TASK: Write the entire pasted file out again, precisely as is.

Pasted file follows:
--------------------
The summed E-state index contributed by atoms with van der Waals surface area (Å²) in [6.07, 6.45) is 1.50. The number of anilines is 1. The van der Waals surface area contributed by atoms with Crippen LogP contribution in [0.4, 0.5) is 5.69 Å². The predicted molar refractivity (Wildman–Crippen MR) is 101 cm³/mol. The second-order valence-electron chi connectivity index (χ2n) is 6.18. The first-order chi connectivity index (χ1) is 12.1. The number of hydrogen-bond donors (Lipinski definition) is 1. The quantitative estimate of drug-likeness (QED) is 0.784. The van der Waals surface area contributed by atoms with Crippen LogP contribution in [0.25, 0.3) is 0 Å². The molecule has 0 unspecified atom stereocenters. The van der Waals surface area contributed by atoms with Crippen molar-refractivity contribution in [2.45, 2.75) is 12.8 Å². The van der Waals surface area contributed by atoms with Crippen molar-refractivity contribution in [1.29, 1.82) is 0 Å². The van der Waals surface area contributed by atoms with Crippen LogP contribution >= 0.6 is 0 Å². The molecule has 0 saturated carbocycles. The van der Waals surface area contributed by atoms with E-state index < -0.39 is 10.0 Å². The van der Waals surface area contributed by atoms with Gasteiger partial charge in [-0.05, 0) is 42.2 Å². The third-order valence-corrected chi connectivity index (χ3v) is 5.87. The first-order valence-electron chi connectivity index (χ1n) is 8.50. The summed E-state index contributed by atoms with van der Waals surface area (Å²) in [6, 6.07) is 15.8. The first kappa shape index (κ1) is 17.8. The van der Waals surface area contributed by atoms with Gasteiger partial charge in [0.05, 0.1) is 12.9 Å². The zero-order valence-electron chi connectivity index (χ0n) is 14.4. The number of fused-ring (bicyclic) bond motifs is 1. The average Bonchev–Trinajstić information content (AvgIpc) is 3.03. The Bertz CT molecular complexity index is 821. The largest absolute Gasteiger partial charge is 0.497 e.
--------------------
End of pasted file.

The summed E-state index contributed by atoms with van der Waals surface area (Å²) in [6.07, 6.45) is 1.50. The number of anilines is 1. The van der Waals surface area contributed by atoms with Crippen LogP contribution in [0.4, 0.5) is 5.69 Å². The predicted molar refractivity (Wildman–Crippen MR) is 101 cm³/mol. The second-order valence-electron chi connectivity index (χ2n) is 6.18. The first-order chi connectivity index (χ1) is 12.1. The number of hydrogen-bond donors (Lipinski definition) is 1. The quantitative estimate of drug-likeness (QED) is 0.784. The van der Waals surface area contributed by atoms with Crippen LogP contribution in [0.25, 0.3) is 0 Å². The molecule has 0 unspecified atom stereocenters. The van der Waals surface area contributed by atoms with Crippen molar-refractivity contribution in [2.45, 2.75) is 12.8 Å². The van der Waals surface area contributed by atoms with Crippen molar-refractivity contribution in [1.29, 1.82) is 0 Å². The van der Waals surface area contributed by atoms with Crippen LogP contribution >= 0.6 is 0 Å². The molecule has 0 saturated carbocycles. The van der Waals surface area contributed by atoms with E-state index < -0.39 is 10.0 Å². The van der Waals surface area contributed by atoms with Gasteiger partial charge in [-0.05, 0) is 42.2 Å². The third-order valence-corrected chi connectivity index (χ3v) is 5.87. The first-order valence-electron chi connectivity index (χ1n) is 8.50. The summed E-state index contributed by atoms with van der Waals surface area (Å²) in [6, 6.07) is 15.8. The first kappa shape index (κ1) is 17.8. The van der Waals surface area contributed by atoms with Gasteiger partial charge in [0.05, 0.1) is 12.9 Å². The zero-order valence-electron chi connectivity index (χ0n) is 14.4. The number of fused-ring (bicyclic) bond motifs is 1. The average Bonchev–Trinajstić information content (AvgIpc) is 3.03. The Bertz CT molecular complexity index is 821. The largest absolute Gasteiger partial charge is 0.497 e.